The high seas remain the least watched and most treacherous parts of the planet. Danger comes in all forms, from bad weather and pirates to maritime boundary disputes. There is a need for more eyes and ears trained on the waters and the private sector is filling that space.

San Francisco-based remote-sensing company Spire is one such company trying to reduce disasters at sea, and its next stop is India. In the next 14 months, it wants to put a constellation of 20 nano-satellites in the lower earth orbit over India with the help of the Indian Space Research Organisation.

Nano-satellites, as the name suggests, are small satellites. They weigh less than 10 kg and are launched in lower earth orbits. This helps reduce the time they take to circle the planet. Where traditional satellites, circling some 30,000 km above, take several hours or even days to revisit a spot above the earth’s surface, nano-satellites, up at a distance of about 400 km, can take as little as 30 minutes. As a result, they can pick up signals like pings from a ship’s Automatic Identification System from a patch of ocean with greater frequency. They can check faster if a signal has disappeared, like when a pirate disables a ship’s communications, making it easier to close in on its possible location.

The same goes for airplanes flying over the earth’s oceans. “The unfortunate accident in the Pacific with the Malaysian Airlines flight (MH-370) is the kind of thing our constellation is built to prevent from,” said Peter Platzer, chief executive officer of Spire.

Nano-satellites can also give weather monitoring a boost, said Scott Hartley, venture capitalist and an advisor to Spire. The company will create data plans to which government and private agencies can subscribe.

A small and loaded spacecraft

Photo: Spire

A Spire satellite is made up of three units, each a 10 centimeter cube, which makes it no bigger than a wine bottle. The cubes carry an array of sensors – a magnetometer, accelerometer, gyroscope, infrared, optics, temperature and radiation gauges – all linked up to a microcontroller. The satellite has wing-like deployable solar panels that can emerge from its body to boost power production.

Spire has tied up with the Indian Space Research Organisation, which will put its constellation of 20 satellites into space, some on upcoming PSLV missions.

One PSLV rocket can carry between two and 20 nano-satellites. The PSLV-C23 launch in June this year carried five satellites into space, of which one was the German AISAT nano-satellite also designed for maritime vigil. PSLV-C20 in February 2013 put UK’s STRaND – a satellite weighing just 6.5 kg that comprises of a Google Nexus smartphone – into orbit.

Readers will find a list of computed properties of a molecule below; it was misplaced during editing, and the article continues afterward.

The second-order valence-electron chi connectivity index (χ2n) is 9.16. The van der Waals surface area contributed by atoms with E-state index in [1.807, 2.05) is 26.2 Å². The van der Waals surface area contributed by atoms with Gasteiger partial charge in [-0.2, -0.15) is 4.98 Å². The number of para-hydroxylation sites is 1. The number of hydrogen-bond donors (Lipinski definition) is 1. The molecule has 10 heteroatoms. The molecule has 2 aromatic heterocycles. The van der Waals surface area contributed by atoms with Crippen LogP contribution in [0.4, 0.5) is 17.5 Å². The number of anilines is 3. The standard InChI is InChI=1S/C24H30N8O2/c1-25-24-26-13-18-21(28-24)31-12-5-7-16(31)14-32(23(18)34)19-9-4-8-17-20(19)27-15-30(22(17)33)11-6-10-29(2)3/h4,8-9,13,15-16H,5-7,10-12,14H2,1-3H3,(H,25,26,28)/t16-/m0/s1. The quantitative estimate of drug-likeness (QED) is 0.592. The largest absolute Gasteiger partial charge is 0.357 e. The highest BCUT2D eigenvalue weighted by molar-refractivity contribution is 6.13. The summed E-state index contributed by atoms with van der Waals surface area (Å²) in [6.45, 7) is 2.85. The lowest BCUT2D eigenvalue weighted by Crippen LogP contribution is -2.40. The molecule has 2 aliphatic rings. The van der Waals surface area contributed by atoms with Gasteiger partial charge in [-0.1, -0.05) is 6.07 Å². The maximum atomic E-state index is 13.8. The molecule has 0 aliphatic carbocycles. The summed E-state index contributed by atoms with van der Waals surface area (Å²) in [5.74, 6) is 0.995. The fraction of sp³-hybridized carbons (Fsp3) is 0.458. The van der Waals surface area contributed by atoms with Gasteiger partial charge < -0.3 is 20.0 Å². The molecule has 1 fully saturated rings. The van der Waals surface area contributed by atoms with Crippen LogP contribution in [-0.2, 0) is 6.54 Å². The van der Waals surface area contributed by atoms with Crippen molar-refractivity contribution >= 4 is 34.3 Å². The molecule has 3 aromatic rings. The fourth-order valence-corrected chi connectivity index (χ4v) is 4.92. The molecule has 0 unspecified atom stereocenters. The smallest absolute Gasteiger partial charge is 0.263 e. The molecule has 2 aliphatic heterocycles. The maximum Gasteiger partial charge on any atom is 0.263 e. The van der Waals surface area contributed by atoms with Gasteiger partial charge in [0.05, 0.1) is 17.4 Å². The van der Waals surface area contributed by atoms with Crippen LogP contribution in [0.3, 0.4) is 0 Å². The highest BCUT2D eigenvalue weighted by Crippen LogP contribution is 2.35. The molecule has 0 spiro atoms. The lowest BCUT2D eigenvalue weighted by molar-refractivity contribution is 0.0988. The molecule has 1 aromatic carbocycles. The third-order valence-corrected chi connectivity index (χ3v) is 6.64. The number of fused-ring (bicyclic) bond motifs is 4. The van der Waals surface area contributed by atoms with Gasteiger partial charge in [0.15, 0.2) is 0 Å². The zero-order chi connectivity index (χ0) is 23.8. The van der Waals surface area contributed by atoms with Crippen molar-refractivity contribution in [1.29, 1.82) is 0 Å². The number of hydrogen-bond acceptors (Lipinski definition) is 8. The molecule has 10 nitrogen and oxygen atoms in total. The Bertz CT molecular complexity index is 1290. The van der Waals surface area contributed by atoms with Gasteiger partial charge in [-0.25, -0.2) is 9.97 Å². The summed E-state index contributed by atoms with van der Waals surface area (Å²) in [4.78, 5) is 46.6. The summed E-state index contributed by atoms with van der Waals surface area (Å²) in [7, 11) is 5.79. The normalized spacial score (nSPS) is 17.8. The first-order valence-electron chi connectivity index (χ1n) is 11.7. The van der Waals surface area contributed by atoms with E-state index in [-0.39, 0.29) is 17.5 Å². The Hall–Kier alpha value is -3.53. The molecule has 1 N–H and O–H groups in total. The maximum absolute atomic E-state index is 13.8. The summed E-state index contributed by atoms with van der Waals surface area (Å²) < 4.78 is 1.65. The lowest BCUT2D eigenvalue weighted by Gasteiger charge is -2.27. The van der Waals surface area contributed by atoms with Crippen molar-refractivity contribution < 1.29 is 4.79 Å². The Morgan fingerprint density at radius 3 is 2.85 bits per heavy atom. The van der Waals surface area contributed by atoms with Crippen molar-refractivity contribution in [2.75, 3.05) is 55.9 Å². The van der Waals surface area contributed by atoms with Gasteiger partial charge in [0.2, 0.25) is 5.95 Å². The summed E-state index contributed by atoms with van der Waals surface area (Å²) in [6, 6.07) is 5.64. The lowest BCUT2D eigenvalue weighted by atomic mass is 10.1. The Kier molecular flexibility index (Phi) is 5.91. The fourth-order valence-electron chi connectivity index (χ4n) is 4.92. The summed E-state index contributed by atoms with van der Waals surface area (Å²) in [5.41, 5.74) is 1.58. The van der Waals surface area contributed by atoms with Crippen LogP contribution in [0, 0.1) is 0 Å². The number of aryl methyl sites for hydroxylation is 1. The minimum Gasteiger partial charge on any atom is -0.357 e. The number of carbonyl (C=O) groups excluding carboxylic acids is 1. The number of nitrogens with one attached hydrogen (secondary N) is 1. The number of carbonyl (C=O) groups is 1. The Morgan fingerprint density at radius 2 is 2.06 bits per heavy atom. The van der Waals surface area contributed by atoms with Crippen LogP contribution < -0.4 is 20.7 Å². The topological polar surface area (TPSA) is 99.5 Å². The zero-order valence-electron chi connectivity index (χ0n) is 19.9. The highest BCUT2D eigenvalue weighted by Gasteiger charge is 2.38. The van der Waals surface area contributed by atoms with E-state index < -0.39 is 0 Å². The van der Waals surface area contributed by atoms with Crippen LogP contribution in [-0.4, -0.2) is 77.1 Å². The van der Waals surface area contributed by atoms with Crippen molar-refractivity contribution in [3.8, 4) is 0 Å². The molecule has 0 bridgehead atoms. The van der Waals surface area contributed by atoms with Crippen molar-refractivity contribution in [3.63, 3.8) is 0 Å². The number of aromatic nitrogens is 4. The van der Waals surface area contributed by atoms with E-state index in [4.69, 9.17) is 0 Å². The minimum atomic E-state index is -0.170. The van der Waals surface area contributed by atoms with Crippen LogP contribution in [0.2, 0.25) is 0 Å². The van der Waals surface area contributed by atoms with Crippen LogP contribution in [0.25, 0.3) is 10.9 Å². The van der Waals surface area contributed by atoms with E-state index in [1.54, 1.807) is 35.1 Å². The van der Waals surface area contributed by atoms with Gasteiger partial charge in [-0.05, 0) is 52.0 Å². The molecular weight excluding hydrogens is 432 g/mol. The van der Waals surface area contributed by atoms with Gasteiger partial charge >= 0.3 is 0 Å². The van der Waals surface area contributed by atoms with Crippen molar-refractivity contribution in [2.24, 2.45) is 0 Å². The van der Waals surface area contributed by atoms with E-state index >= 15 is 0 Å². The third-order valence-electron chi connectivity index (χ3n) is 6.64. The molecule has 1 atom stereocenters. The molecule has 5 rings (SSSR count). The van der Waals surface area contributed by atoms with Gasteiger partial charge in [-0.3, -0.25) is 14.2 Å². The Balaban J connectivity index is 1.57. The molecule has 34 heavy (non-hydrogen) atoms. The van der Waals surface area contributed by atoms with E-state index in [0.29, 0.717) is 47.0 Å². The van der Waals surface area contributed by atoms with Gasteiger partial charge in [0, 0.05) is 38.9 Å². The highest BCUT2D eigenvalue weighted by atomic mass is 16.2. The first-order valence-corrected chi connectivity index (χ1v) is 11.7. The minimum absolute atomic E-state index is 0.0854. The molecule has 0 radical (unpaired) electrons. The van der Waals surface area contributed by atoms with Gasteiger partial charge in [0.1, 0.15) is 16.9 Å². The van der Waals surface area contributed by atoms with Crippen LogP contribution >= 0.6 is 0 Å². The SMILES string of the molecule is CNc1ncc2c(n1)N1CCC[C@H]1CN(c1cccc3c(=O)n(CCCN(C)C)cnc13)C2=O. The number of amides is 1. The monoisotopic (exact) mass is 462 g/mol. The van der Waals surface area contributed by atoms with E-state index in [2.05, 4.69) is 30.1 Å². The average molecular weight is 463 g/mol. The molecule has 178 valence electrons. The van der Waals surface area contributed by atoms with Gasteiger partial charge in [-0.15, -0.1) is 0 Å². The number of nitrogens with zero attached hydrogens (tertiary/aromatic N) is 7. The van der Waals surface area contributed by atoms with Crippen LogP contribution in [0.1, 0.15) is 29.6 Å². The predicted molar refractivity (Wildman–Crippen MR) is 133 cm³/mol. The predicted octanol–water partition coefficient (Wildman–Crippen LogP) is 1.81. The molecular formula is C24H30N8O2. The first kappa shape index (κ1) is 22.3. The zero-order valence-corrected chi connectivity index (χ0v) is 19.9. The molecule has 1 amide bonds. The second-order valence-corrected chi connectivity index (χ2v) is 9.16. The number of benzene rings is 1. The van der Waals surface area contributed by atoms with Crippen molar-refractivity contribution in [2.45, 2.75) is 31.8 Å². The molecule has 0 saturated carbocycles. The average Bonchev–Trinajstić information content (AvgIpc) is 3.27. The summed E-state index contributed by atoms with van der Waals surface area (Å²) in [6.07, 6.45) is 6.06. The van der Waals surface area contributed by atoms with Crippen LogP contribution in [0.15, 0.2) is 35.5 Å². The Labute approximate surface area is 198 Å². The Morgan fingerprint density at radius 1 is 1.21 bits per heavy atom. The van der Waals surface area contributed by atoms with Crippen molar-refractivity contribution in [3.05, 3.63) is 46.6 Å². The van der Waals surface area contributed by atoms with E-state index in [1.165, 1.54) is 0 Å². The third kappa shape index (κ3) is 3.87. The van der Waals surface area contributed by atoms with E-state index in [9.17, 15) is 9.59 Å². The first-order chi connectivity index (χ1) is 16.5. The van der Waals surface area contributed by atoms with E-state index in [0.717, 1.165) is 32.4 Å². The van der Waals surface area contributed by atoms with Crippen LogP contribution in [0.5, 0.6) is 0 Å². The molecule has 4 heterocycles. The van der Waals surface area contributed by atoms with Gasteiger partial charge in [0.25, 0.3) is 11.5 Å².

Cheap and disposable

“A typical satellite can cost hundreds of millions of dollars and these nano-satellites cost about $100,000,” said Hartley. Launching nano-satellites from India costs even less.

“Any small satellite developer spends about $300,000-$500,000 for putting a 5 kg satellite in orbit,” estimated Sanjay Nekkanti, founder and CEO of Bangalore-based Dhruva Space. “For a similar satellite the cost is about 40% lower when we do it from India.” Dhruva Space has tied up with Spire to help the company set up its ground station operations in India.

Nano-satellites have a short shelf life of about 2 years. Orbiting low over the earth’s atmosphere, they are subject to its drag. As they descend into the atmosphere, they burn up, leaving behind no space debris.

Governmental push

In India so far, nano-satellites have been experimental spacecraft built and launched by university students aided by ISRO. IIT Kanpur’s Jugnu launched in 2011 was India’s first such venture. Jugnu, which was tracked for over 2 years, stopped giving out a signal only a few months ago. SRMSat, developed by students of SRM University in Chennai, was put into orbit to monitor water and carbon dioxide levels in the atmosphere.

While foreign companies like Spire are lining up to make nano-satellites commercial in India, M Loganathan, a retired ISRO scientist and project architect at SRM University, feels that unless national space agencies make a push to promote the technology it will not have any real-world application.

“A private company will find it tough to build operational systems in India,” Loganathan said. “In the United States, NASA is promoting the private industry to come up with rockets and satellites. That way the companies establish themselves and it becomes a profitable industry. In India it is not so. The government does not purchase the satellite.”

Spire, on the other hand, remains confident about its India plans and does not anticipate regulatory hurdles along the way. “By the summer of 2015, you will have almost our full constellation so you can expect our service products by then,” said Platzer.